Sunday’s Reuters article cited an Indian official who said the then Sri Lankan defence secretary, Gotabhaya Rajapakse, complained about “the agent’s activities to Indian National Security Adviser Ajit Doval” when Doval visited Colombo in late November to attend a defence seminar. After Doval’s return to New Delhi, the RAW station chief was recalled.

During his visit, Doval not only met with Mahinda Rajapakse and his brother Gotabhaya but also with Wickremesinghe, Sirisena and Kumaratunga. No details were reported, but undoubtedly Doval discussed India’s concerns over Rajapakse’s government, as well as the opposition’s election plans.

Reuters provided details of the RAW agent’s activities, without actually naming him. According to Reuters sources, he was involved in “facilitating meetings to encourage several lawmakers, among them Sirisena, to defect from Rajapakse’s party.” The agent also played a role in convincing Wickremesinghe not to stand against Rajapakse, in order to make way for “someone who can win.” A Sri Lankan parliamentarian told Reuters: “They actively were involved, talking to Ranil [Wickremesinghe], getting those things organised, talking to Chandrika [Kumaratunga].”

Kumaratunga was the linchpin of the plot. A major figure in Rajapakse’s Sri Lanka Freedom Party, she had strong links to Sirisena and other MPs who defected. At the same time, she had close ties in Washington, including to the Obama administration, through her lengthy association with the Clinton Foundation.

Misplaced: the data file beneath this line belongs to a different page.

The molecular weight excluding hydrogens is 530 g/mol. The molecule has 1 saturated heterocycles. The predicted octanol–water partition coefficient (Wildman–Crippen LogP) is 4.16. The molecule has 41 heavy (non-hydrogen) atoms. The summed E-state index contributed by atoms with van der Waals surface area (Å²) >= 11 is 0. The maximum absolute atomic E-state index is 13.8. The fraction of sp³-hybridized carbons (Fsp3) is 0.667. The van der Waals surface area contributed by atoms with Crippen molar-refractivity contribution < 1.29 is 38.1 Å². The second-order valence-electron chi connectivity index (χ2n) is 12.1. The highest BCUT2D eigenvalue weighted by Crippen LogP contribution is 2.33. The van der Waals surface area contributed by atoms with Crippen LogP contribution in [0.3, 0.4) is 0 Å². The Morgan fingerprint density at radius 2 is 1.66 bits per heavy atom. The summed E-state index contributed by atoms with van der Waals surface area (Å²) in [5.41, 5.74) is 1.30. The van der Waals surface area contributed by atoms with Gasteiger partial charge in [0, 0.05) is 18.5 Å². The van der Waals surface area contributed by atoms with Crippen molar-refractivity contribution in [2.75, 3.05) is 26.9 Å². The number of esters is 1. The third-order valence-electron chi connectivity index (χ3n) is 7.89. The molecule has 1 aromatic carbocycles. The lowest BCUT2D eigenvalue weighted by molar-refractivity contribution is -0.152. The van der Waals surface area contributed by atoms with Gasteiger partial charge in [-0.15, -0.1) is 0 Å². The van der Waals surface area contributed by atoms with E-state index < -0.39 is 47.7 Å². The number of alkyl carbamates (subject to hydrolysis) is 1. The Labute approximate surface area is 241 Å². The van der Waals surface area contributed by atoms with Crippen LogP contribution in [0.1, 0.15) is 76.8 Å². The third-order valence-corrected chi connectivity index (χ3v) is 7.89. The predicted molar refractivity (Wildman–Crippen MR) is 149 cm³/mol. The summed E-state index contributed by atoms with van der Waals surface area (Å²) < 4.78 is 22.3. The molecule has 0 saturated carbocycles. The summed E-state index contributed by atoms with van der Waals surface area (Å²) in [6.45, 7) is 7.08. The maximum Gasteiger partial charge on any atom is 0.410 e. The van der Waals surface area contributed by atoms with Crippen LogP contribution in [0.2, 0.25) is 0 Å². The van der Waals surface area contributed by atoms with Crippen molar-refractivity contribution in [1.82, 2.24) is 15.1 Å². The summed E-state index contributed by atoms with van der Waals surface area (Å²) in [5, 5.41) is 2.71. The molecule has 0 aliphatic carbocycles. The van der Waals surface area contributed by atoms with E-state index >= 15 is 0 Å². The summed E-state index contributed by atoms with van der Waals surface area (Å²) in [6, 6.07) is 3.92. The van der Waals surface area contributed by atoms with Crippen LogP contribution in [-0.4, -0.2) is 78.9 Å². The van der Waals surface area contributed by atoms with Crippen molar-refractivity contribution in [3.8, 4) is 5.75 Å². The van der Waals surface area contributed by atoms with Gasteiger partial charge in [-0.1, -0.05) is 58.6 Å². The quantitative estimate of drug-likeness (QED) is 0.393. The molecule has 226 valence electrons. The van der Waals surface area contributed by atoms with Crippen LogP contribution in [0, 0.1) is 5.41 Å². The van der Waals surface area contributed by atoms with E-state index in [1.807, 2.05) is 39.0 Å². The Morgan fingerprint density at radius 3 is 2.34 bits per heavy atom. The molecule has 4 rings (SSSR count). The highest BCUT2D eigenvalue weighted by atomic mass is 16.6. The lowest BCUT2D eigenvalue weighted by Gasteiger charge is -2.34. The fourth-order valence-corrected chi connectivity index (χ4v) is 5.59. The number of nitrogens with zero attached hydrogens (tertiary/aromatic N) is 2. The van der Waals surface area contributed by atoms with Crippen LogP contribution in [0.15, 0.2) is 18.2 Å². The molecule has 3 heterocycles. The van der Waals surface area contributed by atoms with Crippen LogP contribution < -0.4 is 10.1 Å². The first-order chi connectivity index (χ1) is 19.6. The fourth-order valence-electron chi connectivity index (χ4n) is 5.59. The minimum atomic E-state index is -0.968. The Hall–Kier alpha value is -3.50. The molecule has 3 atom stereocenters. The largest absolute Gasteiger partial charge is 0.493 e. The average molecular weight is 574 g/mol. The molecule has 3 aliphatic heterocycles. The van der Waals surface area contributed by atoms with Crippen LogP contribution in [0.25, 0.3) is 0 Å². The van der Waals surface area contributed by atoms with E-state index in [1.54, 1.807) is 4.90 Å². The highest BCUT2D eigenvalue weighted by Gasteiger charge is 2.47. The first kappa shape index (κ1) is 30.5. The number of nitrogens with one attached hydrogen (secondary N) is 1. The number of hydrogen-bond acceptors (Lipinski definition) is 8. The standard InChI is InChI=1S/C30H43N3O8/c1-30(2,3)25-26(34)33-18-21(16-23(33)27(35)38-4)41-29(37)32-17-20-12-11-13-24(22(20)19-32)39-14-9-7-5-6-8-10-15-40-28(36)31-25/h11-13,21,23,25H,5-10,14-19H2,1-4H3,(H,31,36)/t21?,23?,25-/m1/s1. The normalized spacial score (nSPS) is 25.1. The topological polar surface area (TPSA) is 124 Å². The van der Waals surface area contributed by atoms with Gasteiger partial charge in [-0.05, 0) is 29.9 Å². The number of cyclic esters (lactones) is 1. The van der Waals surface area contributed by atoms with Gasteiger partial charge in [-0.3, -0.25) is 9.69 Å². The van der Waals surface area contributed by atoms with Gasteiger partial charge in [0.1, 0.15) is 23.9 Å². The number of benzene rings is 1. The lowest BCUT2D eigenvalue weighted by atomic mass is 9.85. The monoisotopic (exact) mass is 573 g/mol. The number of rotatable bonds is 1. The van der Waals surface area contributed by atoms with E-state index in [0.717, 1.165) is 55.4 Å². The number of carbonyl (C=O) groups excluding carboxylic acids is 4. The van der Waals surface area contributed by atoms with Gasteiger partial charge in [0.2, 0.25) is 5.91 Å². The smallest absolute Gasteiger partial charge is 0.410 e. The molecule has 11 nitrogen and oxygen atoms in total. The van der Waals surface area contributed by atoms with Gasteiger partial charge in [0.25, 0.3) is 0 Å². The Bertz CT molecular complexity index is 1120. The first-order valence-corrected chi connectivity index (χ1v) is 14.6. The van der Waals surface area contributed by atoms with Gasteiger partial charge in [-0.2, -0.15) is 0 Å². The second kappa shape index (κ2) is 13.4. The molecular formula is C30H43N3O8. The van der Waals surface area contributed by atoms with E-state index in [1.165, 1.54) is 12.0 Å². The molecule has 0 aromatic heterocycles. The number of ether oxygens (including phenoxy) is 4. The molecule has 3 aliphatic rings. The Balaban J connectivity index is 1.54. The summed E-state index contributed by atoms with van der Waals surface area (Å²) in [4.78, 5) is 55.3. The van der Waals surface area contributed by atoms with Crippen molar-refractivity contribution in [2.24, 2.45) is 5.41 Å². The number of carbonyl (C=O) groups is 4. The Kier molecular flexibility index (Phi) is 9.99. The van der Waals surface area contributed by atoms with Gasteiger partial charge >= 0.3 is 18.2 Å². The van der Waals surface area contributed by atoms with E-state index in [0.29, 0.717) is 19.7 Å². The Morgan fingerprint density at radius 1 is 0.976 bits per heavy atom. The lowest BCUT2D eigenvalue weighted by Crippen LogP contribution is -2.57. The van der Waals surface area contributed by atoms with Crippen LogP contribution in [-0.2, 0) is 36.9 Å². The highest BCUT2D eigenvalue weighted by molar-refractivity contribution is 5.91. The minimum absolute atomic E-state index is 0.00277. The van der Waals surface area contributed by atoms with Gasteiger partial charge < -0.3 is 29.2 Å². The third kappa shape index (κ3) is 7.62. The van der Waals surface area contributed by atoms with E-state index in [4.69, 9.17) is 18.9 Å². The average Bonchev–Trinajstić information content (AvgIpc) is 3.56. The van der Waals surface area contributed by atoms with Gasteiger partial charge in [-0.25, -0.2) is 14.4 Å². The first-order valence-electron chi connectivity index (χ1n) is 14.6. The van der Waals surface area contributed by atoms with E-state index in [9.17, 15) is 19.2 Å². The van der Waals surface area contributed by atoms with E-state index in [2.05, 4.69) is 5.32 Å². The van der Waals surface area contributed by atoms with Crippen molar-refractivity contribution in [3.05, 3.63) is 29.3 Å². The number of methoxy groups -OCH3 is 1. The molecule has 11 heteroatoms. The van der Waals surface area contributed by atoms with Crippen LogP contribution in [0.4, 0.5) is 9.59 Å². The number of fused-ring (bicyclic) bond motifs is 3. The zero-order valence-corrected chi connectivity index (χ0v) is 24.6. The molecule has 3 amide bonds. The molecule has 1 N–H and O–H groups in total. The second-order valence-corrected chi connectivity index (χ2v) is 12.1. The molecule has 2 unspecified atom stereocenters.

Wickremesinghe has not denied meeting with the RAW station chief, as well as the Indian High Commissioner in Colombo. His spokesman told the Reuters that “they discussed the current political situation” but denied the Indian officials had “advised” Wickremesinghe. Kumaratunga has remained silent on her discussions with the Indian agent.

New Delhi played a significant role in lining up political support for Sirisena via the Tamil National Alliance (TNA), the main party of the Tamil ruling elite in Sri Lanka. For weeks, the TNA held off making any announcement about the presidential election. But after a trip to New Delhi by TNA leader R. Sambandan, the party openly backed Sirisena, helping to swing Tamil votes in the North and East behind the opposition candidate.

Having won the election, Sirisena quickly shifted foreign policy to end Sri Lanka’s “international isolation”—in other words, to move closer to India, the US and its allies. Foreign Minister Mangala Samaraweera’s first overseas trip was to New Delhi this week. Sirisena is due to visit India next month.

In New Delhi, Samaraweera dismissed the Reuters report, declaring that “the people” toppled the Rajapakse regime in a popular uprising, which he compared to the “Arab Spring.” In fact, what happened was a carefully planned operation, backed by the US and India, to exploit widespread opposition to the autocratic Rajapakse government by falsely portraying Sirisena as the “democratic” alternative. Sirisena, Wickremesinghe and Kumaratunga represent layers of the ruling class hostile to Rajapakse’s cronyism and pro-China tilt. They will be just as ruthless in attacking the basic democratic and social rights of working people.

The implications of the US and India intervention into the election are not limited to Sri Lanka. As geo-political tensions intensify, the ousting of Rajapakse makes clear that Washington will not tolerate any opposition and will resort to any means to secure its objectives, as it intensifies its preparations for war against China.